In the olden times, there were some languages which forced you to declare every local variable at the beginning of a function. Oh, and yes: This was, more or less, a technical restriction. That doesn’t mean it’s a good practice in all other cases, although it may satisfy some anal definitions of “tidyness”.
Of course the location of your variable definitions only matters in long methods; which, by definition, you should not have. But if you do, it’s quite a pain when a variable is defined 50 lines from where it’s actually used.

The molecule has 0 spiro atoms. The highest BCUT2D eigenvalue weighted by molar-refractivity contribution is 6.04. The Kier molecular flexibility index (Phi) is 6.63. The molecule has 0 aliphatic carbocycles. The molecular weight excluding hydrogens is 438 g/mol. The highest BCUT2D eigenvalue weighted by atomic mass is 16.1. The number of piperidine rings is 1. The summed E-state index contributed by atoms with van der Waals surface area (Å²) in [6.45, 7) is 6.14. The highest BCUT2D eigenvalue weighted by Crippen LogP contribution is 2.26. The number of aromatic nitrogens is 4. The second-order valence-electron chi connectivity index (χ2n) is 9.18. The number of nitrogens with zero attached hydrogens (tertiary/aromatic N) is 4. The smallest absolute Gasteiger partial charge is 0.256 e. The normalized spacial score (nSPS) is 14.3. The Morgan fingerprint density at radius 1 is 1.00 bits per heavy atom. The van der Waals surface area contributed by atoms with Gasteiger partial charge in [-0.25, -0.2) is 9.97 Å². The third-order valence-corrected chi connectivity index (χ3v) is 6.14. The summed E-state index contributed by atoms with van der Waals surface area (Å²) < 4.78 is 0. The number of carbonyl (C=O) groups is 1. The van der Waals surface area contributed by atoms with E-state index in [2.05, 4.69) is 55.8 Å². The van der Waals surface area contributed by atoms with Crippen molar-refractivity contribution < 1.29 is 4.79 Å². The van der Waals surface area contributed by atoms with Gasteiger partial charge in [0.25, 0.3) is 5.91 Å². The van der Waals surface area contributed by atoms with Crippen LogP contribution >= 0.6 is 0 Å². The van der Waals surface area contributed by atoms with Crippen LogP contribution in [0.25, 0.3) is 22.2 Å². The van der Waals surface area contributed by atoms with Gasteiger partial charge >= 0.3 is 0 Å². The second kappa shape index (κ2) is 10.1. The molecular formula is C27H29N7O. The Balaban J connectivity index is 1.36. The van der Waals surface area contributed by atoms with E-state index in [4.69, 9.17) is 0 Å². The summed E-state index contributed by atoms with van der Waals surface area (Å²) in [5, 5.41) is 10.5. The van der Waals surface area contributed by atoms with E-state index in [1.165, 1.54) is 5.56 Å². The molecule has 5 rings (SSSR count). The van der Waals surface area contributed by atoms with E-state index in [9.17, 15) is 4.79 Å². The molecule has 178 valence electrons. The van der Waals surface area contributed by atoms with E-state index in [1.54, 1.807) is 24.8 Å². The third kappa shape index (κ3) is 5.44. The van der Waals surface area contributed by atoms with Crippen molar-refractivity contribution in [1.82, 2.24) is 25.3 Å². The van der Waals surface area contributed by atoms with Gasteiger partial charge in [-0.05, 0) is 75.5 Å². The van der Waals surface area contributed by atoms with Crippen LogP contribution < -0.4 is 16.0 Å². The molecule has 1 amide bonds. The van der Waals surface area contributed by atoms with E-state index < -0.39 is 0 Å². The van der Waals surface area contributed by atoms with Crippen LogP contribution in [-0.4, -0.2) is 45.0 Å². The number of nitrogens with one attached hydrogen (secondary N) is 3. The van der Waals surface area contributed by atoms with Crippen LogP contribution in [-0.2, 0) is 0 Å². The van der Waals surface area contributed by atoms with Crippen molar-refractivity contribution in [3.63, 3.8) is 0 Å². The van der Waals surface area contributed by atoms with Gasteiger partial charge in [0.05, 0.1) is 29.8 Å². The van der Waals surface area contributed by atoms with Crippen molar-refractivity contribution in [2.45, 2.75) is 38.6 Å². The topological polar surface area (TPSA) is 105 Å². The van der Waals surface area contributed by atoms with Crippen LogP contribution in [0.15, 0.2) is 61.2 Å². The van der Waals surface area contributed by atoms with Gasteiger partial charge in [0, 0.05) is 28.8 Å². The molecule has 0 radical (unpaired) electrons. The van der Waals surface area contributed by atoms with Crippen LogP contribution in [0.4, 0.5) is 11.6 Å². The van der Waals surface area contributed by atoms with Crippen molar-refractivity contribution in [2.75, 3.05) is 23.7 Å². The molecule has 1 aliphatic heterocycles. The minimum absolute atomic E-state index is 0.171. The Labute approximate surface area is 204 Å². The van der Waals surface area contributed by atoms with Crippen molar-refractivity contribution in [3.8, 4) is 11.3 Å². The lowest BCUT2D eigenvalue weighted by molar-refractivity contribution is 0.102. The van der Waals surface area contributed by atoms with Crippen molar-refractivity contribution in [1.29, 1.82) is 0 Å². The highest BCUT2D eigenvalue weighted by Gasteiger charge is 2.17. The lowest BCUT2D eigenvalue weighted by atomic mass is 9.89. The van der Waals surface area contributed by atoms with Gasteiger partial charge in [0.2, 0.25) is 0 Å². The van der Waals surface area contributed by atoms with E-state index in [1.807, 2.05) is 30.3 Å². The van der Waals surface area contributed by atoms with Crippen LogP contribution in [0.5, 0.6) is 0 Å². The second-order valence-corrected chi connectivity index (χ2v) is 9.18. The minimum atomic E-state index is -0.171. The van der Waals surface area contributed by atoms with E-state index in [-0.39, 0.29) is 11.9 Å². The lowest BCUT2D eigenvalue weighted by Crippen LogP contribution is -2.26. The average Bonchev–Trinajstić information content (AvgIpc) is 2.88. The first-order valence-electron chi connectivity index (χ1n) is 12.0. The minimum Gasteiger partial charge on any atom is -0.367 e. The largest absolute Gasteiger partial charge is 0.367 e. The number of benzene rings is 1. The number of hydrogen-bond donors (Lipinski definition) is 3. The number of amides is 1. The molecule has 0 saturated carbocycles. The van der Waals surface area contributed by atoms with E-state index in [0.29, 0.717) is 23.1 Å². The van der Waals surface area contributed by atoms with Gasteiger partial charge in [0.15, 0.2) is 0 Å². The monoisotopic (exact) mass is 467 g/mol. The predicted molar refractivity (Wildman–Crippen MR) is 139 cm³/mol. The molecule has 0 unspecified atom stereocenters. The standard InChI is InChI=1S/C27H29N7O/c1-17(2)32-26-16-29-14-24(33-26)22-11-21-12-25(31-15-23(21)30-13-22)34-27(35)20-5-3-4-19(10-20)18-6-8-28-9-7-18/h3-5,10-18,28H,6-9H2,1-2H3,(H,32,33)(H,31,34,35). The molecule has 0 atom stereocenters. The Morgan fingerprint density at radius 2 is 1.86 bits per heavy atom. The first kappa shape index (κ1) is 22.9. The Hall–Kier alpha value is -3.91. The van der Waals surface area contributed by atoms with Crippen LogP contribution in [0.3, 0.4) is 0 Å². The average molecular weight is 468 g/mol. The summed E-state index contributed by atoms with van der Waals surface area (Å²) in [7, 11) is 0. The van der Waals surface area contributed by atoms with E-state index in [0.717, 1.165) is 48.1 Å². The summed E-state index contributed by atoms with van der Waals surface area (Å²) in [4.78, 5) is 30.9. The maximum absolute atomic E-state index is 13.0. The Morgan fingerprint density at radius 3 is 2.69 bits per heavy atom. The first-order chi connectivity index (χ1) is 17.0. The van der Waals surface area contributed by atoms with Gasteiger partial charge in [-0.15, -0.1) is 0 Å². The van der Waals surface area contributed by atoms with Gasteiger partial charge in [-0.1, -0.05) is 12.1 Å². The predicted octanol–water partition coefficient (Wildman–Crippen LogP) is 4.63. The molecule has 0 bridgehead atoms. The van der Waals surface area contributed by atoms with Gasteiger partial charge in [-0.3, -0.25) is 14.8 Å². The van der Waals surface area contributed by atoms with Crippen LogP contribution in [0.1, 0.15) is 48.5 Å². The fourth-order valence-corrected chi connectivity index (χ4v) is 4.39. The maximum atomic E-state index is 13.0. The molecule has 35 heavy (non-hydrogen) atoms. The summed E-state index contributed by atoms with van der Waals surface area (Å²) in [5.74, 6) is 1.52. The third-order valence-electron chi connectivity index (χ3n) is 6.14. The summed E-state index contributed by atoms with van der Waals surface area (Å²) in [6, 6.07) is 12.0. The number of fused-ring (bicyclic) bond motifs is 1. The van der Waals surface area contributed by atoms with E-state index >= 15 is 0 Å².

Local variables, in general, are not your friends; they make refactorings harder. In most cases, it’s probably better to ask an object for something repeatedly instead of using a “temp” variable.
Personally, I like to keep local variables as local as possible. This means declaring them in the innermost scope, only declaring them when I’m about to need them and not to re-use a variable for a different purpose.